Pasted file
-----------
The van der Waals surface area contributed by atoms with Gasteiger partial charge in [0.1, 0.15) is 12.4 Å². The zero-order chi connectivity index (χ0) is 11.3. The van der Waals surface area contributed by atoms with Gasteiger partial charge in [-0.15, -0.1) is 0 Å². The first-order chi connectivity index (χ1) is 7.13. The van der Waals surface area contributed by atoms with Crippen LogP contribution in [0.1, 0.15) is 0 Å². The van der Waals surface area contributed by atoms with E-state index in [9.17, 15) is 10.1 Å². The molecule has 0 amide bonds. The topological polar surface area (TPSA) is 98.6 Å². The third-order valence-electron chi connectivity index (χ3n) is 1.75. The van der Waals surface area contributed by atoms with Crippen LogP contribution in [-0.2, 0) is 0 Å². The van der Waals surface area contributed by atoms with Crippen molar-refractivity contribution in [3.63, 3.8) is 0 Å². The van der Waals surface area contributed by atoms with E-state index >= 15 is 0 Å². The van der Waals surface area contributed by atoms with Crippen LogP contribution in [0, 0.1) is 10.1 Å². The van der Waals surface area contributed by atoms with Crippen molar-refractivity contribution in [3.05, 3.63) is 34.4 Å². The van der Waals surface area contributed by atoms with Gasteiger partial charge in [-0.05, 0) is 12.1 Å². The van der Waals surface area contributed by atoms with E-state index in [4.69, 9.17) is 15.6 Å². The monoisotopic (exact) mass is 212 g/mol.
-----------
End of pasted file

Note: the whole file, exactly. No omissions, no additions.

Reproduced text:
The van der Waals surface area contributed by atoms with Gasteiger partial charge in [0.1, 0.15) is 12.4 Å². The zero-order chi connectivity index (χ0) is 11.3. The van der Waals surface area contributed by atoms with Gasteiger partial charge in [-0.15, -0.1) is 0 Å². The first-order chi connectivity index (χ1) is 7.13. The van der Waals surface area contributed by atoms with Crippen LogP contribution in [0.1, 0.15) is 0 Å². The van der Waals surface area contributed by atoms with E-state index in [9.17, 15) is 10.1 Å². The molecule has 0 amide bonds. The topological polar surface area (TPSA) is 98.6 Å². The third-order valence-electron chi connectivity index (χ3n) is 1.75. The van der Waals surface area contributed by atoms with Crippen LogP contribution in [-0.2, 0) is 0 Å². The van der Waals surface area contributed by atoms with Crippen molar-refractivity contribution in [3.63, 3.8) is 0 Å². The van der Waals surface area contributed by atoms with E-state index >= 15 is 0 Å². The van der Waals surface area contributed by atoms with Crippen LogP contribution in [0, 0.1) is 10.1 Å². The van der Waals surface area contributed by atoms with Crippen molar-refractivity contribution in [3.05, 3.63) is 34.4 Å². The van der Waals surface area contributed by atoms with Gasteiger partial charge in [-0.05, 0) is 12.1 Å². The van der Waals surface area contributed by atoms with E-state index in [4.69, 9.17) is 15.6 Å². The monoisotopic (exact) mass is 212 g/mol.